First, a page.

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Philemon, Epistle to


This shortest of paul's letters has occasioned some interesting discussion in the history of interpretation. Though even Marcion had not challenged its authenticity, in the fourth century Jerome, Chrysostom, and Theodore of Mopsuestia had to defend it against detractors who claimed that it taught nothing of theological interest or ecclesiastical discipline and that it had not been written by Paul. Luther and Calvin expressed appreciation for it, and even F. C. Baur, who sought to reduce the Pauline corpus to Romans, Galatians, and the Corinthian correspondence, was impressed by its attractive form and Christian spirit. Paul's authorship of the letter is generally recognized today. As with Philippians, the other undisputed captivity epistle, the place of writing is unclear; Caesarea, Ephesus, and Rome have been proposed. Probable dates range from the mid-50s to early 60s.

The most thorough treatment of this epistle is a 1985 work by Norman Petersen. He maintains that if the letter is lacking in theological concerns, it is of great interest from a sociological perspective. He moves from examining the narrative world of the letter to the symbolic universe of the complete undisputed Pauline corpus (Rom, Gal, 1 & 2 Cor, Phil, Phlm, 1 Thes) in an effort to ascertain the sociological interactions among Paul, Philemon and his house church, and the wider Christian community.

Despite the fact that interpretations of Philemon often stress its private, domestic character, J. D. G. Dunn notes that Apphia, probably Philemon's wife, is addressed with the feminine singular form "the sister," suggesting that a serious effort was being made to treat women as individuals and as Christians in their own right. Also, the designation of Archippus as "fellow soldier" probably indicates one who had carried out an independent commission in the service of the gospel. Finally, the church in Philemon's house is addressed, intimating that Philemon probably recognized the church's right to advise on internal matters, even though slaves probably constituted part of the house church.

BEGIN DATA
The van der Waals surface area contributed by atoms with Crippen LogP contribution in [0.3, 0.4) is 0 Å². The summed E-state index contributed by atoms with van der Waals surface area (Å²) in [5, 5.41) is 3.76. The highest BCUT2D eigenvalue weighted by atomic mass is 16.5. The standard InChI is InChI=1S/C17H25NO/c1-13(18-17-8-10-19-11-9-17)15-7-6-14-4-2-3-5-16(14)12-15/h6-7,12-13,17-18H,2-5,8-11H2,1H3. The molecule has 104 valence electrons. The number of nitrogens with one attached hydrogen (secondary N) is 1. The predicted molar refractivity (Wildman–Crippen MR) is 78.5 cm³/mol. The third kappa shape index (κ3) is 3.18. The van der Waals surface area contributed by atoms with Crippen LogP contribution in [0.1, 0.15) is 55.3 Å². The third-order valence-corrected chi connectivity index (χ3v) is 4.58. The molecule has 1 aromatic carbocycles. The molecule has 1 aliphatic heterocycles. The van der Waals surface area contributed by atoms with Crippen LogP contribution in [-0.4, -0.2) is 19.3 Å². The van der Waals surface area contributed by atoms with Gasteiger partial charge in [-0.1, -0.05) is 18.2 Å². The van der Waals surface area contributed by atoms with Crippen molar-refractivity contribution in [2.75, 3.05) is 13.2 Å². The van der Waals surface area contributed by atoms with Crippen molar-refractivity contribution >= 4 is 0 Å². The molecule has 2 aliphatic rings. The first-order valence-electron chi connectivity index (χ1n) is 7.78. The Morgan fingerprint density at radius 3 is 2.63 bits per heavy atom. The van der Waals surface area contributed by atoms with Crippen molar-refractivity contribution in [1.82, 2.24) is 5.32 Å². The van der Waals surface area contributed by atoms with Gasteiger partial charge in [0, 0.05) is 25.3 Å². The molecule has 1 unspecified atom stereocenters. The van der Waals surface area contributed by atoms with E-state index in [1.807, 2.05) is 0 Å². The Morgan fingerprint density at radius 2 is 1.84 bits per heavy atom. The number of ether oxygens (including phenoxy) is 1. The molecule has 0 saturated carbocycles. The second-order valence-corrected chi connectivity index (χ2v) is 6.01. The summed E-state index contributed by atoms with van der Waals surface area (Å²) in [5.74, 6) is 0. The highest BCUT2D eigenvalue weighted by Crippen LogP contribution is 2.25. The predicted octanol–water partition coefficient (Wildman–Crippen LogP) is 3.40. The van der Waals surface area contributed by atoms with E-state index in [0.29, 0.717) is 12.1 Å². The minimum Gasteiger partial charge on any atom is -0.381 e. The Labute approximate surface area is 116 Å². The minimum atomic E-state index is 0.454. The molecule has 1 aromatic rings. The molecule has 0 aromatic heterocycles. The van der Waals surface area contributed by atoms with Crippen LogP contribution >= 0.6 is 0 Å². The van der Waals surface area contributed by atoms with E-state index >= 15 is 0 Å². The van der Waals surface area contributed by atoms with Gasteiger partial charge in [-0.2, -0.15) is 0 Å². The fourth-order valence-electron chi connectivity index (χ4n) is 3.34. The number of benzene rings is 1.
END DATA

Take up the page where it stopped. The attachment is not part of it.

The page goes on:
While it is often argued that Onesimus simply ran away from Philemon, reputable scholars maintain that Onesimus had offended Philemon but did not feel completely in the wrong and left with the purpose of seeking Paul's intercession in mending matters. Dunn suggests that if this is true the dynamics of this three-way relationship cause the letter to be even more fascinating than Petersen suggests. It would mean that what Onesimus perceived as most likely to work in his favor was Philemon's character as a Christian who had not enforced his belief on his entire household; it might also suggest that Onesimus was already attracted to Christianity. Thus perhaps there is more of theological interest in this letter than is sometimes presumed.

Modern aversion to slavery as an institution is probably not a fair standard against which to judge the acceptance of the institution in ancient times. The ethical question then was the treatment of slaves. Paul's ultimate appeal to Philemon clearly reflects the baptismal formula of Gal 3.28. Onesimus is now "in Christ" and the distinction between master and slave no longer exists within that relationship.

Bibliography: d. l. allen, "The Discourse Structure of Philemon: A Study in Text Linguistics," in Scribes and Scriptures: New Testament Essays in Honor of J. Harold Greenlee, ed. d. a. black, (Winona Lake, Ind. 1992). 7796. j. m. g. barclay, "Paul, Philemon and the Dilemma of Christian Slave-Ownership," New Testament Studies 37 (1991): 16186. j. d. g. dunn, The Epistles to the Colossians and to Philemon (New International Greek Testament Commentary; Grand Rapids, Mich.-Carlisle 1996). d. b. martin, Slavery as Salvation: The Metaphor of Slavery in Pauline Christianity (New Haven, Conn. 1990). n. r. petersen, Rediscovering Paul: Philemon and the Sociology of Paul's Narrative World (Philadelphia 1985).

[v. koperski]

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